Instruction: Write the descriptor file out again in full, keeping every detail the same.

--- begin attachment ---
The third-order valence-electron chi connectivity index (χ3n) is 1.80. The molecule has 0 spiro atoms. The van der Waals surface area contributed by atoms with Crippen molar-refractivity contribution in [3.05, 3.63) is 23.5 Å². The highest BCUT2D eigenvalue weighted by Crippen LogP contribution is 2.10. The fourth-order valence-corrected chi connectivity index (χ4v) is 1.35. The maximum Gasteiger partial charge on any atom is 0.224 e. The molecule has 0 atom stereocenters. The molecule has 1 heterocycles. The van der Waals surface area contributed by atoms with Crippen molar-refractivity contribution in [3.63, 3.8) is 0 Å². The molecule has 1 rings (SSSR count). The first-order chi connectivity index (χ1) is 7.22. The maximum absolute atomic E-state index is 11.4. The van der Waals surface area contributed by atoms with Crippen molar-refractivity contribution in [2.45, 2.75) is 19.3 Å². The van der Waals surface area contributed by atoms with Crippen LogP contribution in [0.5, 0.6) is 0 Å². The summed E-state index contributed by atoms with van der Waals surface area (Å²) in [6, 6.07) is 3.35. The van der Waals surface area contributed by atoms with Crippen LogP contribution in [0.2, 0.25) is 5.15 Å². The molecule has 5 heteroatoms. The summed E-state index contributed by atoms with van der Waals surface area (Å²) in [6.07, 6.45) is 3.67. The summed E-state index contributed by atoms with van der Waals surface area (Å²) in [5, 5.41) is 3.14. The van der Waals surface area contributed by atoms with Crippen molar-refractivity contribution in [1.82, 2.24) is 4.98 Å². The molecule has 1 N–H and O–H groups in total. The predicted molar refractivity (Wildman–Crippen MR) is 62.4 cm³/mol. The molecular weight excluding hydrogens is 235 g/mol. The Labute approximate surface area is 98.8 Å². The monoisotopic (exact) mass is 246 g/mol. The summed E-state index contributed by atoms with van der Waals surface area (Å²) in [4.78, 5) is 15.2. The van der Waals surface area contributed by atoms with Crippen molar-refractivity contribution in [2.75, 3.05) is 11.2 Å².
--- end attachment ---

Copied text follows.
The third-order valence-electron chi connectivity index (χ3n) is 1.80. The molecule has 0 spiro atoms. The van der Waals surface area contributed by atoms with Crippen molar-refractivity contribution in [3.05, 3.63) is 23.5 Å². The highest BCUT2D eigenvalue weighted by Crippen LogP contribution is 2.10. The fourth-order valence-corrected chi connectivity index (χ4v) is 1.35. The maximum Gasteiger partial charge on any atom is 0.224 e. The molecule has 0 atom stereocenters. The molecule has 1 heterocycles. The van der Waals surface area contributed by atoms with Crippen molar-refractivity contribution in [3.63, 3.8) is 0 Å². The molecule has 1 rings (SSSR count). The first-order chi connectivity index (χ1) is 7.22. The maximum absolute atomic E-state index is 11.4. The van der Waals surface area contributed by atoms with Crippen molar-refractivity contribution in [2.45, 2.75) is 19.3 Å². The van der Waals surface area contributed by atoms with Crippen LogP contribution in [0.5, 0.6) is 0 Å². The summed E-state index contributed by atoms with van der Waals surface area (Å²) in [6, 6.07) is 3.35. The van der Waals surface area contributed by atoms with Crippen LogP contribution in [0.2, 0.25) is 5.15 Å². The molecule has 5 heteroatoms. The summed E-state index contributed by atoms with van der Waals surface area (Å²) in [6.07, 6.45) is 3.67. The summed E-state index contributed by atoms with van der Waals surface area (Å²) in [5, 5.41) is 3.14. The van der Waals surface area contributed by atoms with Crippen molar-refractivity contribution in [1.82, 2.24) is 4.98 Å². The molecule has 1 N–H and O–H groups in total. The predicted molar refractivity (Wildman–Crippen MR) is 62.4 cm³/mol. The molecular weight excluding hydrogens is 235 g/mol. The Labute approximate surface area is 98.8 Å². The monoisotopic (exact) mass is 246 g/mol. The summed E-state index contributed by atoms with van der Waals surface area (Å²) in [4.78, 5) is 15.2. The van der Waals surface area contributed by atoms with Crippen molar-refractivity contribution in [2.75, 3.05) is 11.2 Å².